After the transition to the superior PowerPC-based Power Macintosh line in the mid-1990s, the falling prices of commodity PC components, poor inventory management with the Macintosh Performa, the release of Windows 95 saw the Macintosh user base decline. Prompted by the returning Steve Jobs' belief that the Macintosh line had become too complex, Apple consolidated nearly twenty models in mid-1997 down to four in mid-1999: The Power Macintosh G3, iMac, 14.1" PowerBook G3, 12" iBook. All four products were critically and commercially successful due to their high performance, competitive prices and aesthetic designs, helped return Apple to profitability. Around this time, Apple phased out the Macintosh name in favor of "Mac", a nickname, in common use since the development of the first model. Since their transition to Intel processors in 2006, the complete lineup is based on said processors and associated systems, its current lineup includes four desktops, three laptops. Its Xserve server was discontinued in 2011 in favor of the Mac Mac Pro.
Apple has developed a series of Macintosh operating systems. The first versions had no name but came to be known as the "Macintosh System Software" in 1988, "Mac OS" in 1997 with the release of Mac OS 7.6, retrospectively called "Classic Mac OS". In 2001, Apple released Mac OS X, a modern Unix-based operating system, rebranded to OS X in 2012, macOS in 2016; the current version is macOS Mojave, released on September 24, 2018. Intel-based Macs are capable of running non-Apple operating systems such as Linux, OpenBSD, Microsoft Windows with the aid of Boot Camp or third-party software. Apple produced a Unix-based operating system for the Macintosh called A/UX from 1988 to 1995, which resembled contemporary versions of the Macintosh system software. Apple does not license macOS for use on non-Apple computers, however System 7 was licensed to various companies through Apple's Macintosh clone program from 1995 to 1997. Only one company, UMAX Technologies was licensed to ship clones running Mac OS 8.
Since Apple's transition to Intel processors, there is a sizeable community around the world that specialises in hacking macOS to run on non-Apple computers, which are called "Hackintoshes". The Macintosh project began in 1979 when Jef Raskin, an Apple employee, envisioned an easy-to-use, low-cost computer for the average consumer, he wanted to name the computer after his favorite type of apple, the McIntosh, but the spelling was changed to "Macintosh" for legal reasons as the original was the same spelling as that used by McIntosh Laboratory, Inc. the audio equipment manufacturer. Steve Jobs requested that McIntosh Laboratory give Apple a release for the newly spelled name, thus allowing Apple to use it; the request was denied, forcing Apple to buy the rights to use this name. In 1978, Apple began to organize the Apple Lisa project, aiming to build a next-generation machine similar to an advanced Apple II or the yet-to-be-introduced IBM PC. In 1979, Steve Jobs learned of the advanced work on graphical user interfaces taking place at Xerox PARC.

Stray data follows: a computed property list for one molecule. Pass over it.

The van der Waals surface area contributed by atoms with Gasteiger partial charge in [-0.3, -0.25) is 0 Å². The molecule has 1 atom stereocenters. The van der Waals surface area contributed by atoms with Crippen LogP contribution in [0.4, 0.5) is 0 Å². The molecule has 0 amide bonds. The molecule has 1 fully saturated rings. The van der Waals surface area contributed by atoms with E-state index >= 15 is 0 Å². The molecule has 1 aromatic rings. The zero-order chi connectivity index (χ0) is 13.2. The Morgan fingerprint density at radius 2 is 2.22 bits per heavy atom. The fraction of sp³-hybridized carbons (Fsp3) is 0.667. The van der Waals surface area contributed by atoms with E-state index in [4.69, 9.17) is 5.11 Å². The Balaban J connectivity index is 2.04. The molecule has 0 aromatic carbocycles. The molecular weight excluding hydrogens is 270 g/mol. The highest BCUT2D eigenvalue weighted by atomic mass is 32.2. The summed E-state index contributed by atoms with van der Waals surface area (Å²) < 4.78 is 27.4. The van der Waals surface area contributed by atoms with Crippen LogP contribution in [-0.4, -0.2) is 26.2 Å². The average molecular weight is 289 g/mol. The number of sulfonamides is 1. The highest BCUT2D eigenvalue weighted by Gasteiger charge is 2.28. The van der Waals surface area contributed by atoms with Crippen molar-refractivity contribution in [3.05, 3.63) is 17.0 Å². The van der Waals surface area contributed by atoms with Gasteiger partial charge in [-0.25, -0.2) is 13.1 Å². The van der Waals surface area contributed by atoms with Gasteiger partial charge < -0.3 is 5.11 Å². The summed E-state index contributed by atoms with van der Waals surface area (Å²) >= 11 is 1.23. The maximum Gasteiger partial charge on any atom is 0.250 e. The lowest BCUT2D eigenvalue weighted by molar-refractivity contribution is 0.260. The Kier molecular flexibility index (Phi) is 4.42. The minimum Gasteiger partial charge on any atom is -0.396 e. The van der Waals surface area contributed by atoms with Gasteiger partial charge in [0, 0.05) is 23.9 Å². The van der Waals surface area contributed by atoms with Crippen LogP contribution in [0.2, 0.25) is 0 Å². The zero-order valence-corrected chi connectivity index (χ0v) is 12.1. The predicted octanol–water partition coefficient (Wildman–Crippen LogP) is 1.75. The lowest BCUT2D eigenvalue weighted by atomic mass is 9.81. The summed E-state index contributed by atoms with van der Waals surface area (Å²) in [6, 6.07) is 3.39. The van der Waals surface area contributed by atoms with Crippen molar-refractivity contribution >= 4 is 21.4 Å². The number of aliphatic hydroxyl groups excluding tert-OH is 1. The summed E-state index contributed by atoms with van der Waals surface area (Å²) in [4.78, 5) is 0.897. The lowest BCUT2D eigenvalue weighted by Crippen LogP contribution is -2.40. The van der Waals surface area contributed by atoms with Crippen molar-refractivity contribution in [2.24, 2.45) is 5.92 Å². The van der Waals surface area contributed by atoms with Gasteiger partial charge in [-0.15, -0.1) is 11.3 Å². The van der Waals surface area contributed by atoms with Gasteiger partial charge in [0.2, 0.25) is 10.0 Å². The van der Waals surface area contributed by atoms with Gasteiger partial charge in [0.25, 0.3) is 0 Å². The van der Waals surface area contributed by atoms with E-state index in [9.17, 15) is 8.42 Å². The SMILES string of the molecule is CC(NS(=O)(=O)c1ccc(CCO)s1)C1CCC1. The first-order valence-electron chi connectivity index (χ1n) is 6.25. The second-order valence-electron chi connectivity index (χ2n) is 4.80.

He arranged for Apple engineers to be allowed to visit PARC to see the systems in action. The Apple Lisa project was redirected to utilize a GUI, which at that time was well beyond the state of the art for microprocessor capabilities. Things had changed with the introduction of the 32-bit Motorola 68000 in 1979, which offered at least an order of magnitude better performance than existing designs, made a software GUI machine a practical possibility; the basic layout of the Lisa was complete by 1982, at which point Jobs's continual suggestions for improvements led to him being kicked off the project. At the same time that the Lisa was becoming a GUI machine in 1979, Jef Raskin started the Macintosh project; the design at that time was for a easy-to-use machine for the average consumer. In
Novell, Inc. was a software and services company headquartered in Provo, Utah. Its most significant product was the multi-platform network operating system known as Novell NetWare, which became the dominant form of personal computer networking during the second half of the 1980s and first half of the 1990s. Novell technology contributed to the emergence of local area networks, which displaced the dominant mainframe computing model and changed computing worldwide. Novell became instrumental in making Utah Valley a focus for software development. Under the leadership of founder Ray Noorda, during the early- to mid-1990s Novell attempted to compete directly with Microsoft by acquiring Digital Research, Unix System Laboratories, WordPerfect, the Quattro Pro division of Borland; these moves did not work out, NetWare began losing market share once Microsoft bundled network services with the Windows NT operating system and its successors. Despite new products such as Novell Directory Services and GroupWise, Novell entered a long period of decline.
Novell acquired SUSE Linux and attempted to refocus its technology base. The company was an independent corporate entity until it was acquired as a wholly owned subsidiary by The Attachmate Group in 2011, which in turn was acquired in 2014 by Micro Focus International. Novell products and technologies are now integrated within various Micro Focus divisions; the company began in 1979 in Orem, Utah as Novell Data Systems Inc. a hardware manufacturer producing CP/M-based systems. Former Eyring Research Institute employee Dennis Fairclough was a member of the original team, it was co-founded by George Canova, Darin Field, Jack Davis. Victor V. Vurpillat brought the deal to Pete Musser, chairman of the board of Safeguard Scientifics, Inc. who provided the seed funding. The company did not do well; the microcomputer produced by the company was comparatively weak against performance by competitors. In order to compete on systems sales Novell Data Systems planned a program to link more than one microcomputer to operate together.